Metro East ReLeaf Project

In a Nutshell

The Metro East ReLeaf Project is an initiative proposed by Hearthlands Conservancy to reforest the urbanized areas of the St. Louis Metro East region to improve air quality, enhance community health, and promote economic development. The goal is to plan for, plant, and manage 21,000+ new trees in the metro east. This project involves creating a regional urban forestry program, which will provide a tree inventory, maintenance plan, planting plans, ordinance development, and tree acquisition for 64 metro east communities. The project requires an investment of $100,000 per year for 15 years, or $1.5 million total.

Project Information


NEED: The St. Louis region has historically had issues with air quality. According to the American Lung Association, the region ranks #13 out of 277 regions for the most high-ozone days; Madison, St. Clair, and Randolph Counties in Illinois received “F-Ratings for Ozone”.  All air quality testing sites in the St. Louis Metro East averaged above the National Air Quality standard and statewide average for Ozone between 2010 and 2012. Other significant air quality concerns in the metro east include lead, particulate matter (PM-10 and PM- 2.5), Carbon Monoxide, carbon dioxide, and HFC-134a (Tetrafluorethane).

While the region is making some strides in reducing automobile emissions—the primary culprit causing poor air quality—the region’s air quality can be significantly improved through urban forestry. Benefits of urban forestry also extend beyond air quality and include increased property values, better stormwater management, increased groundwater recharge, reduced energy use, reduced greenhouse gas emissions, and improved health for residents.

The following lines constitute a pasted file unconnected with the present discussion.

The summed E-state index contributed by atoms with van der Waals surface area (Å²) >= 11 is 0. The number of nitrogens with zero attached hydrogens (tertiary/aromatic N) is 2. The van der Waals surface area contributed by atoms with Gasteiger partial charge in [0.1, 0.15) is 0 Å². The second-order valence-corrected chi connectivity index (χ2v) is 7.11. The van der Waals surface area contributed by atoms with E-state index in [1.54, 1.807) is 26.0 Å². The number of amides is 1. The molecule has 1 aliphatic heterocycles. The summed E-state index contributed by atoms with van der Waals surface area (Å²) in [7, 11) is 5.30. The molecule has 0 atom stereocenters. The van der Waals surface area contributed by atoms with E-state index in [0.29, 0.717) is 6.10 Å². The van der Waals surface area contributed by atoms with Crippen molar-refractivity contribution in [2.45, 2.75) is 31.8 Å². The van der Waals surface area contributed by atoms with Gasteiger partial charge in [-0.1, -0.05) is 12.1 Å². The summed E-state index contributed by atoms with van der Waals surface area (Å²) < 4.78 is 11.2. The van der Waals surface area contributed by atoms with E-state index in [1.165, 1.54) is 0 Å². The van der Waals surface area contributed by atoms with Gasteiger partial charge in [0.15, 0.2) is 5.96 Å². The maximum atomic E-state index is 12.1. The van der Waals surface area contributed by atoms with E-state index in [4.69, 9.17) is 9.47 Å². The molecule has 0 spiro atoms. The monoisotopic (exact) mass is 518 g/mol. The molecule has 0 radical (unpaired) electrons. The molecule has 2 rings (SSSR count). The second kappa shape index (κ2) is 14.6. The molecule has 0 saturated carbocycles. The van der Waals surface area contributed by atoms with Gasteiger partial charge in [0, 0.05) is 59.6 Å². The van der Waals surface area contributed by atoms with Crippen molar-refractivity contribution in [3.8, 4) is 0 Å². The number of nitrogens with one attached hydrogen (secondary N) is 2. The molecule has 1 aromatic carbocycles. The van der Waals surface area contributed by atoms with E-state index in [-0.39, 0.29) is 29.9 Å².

PROJECT AREA: The project will provide an urban forestry program for the 64 municipalities with a population over 1,000 in the Illinois counties of Bond, Madison, St. Clair, Monroe, Randolph, Washington, and Clinton Counties.  The first phase of the project will focus on Madison and St. Clair Counties (areas with heavily urbanized areas).

Communities include, but are not limited to, Alton, Belleville, Bethalto, Cahokia, Caseyville, Centreville, Collinsville, Dupo, East Alton, East St. Louis, Edwardsville, Fairview Heights, Glen Carbon, Godfrey, Granite City, Maryville, Mascoutah, O’Fallon, Pontoon Beach, Shiloh, Swansea, Troy, Venice, and Wood River.

ABOUT US: HeartLands Conservancy is a non-profit organization serving seven counties of the St. Louis Metro East—Madison, St. Clair, Monroe, Randolph, Bond, Washington, and Clinton. Our mission is to ‘provide leadership and solutions to sustain and enrich the diverse environmental resources of Southwestern Illinois.’ Our vision is for a sustainable Southwestern Illinois, including ‘communities with healthy and sustainable air, land, and water resources for current and future generations.

HeartLands Conservancy has been investing in the nature of southwestern Illinois for more than 26 years. Our three program areas include:

  • Land Conservation- Protecting our land resources: farmland, natural areas, and properties of vital importance.
  • Building Greener Communities- Providing community planning and implementation of initiatives that improve environmental health within our communities.
  • Engaging Communities- Fostering continued appreciation for our region’s natural resources in inspiring ways.
  • For more information about HeartLands Conservancy, visit: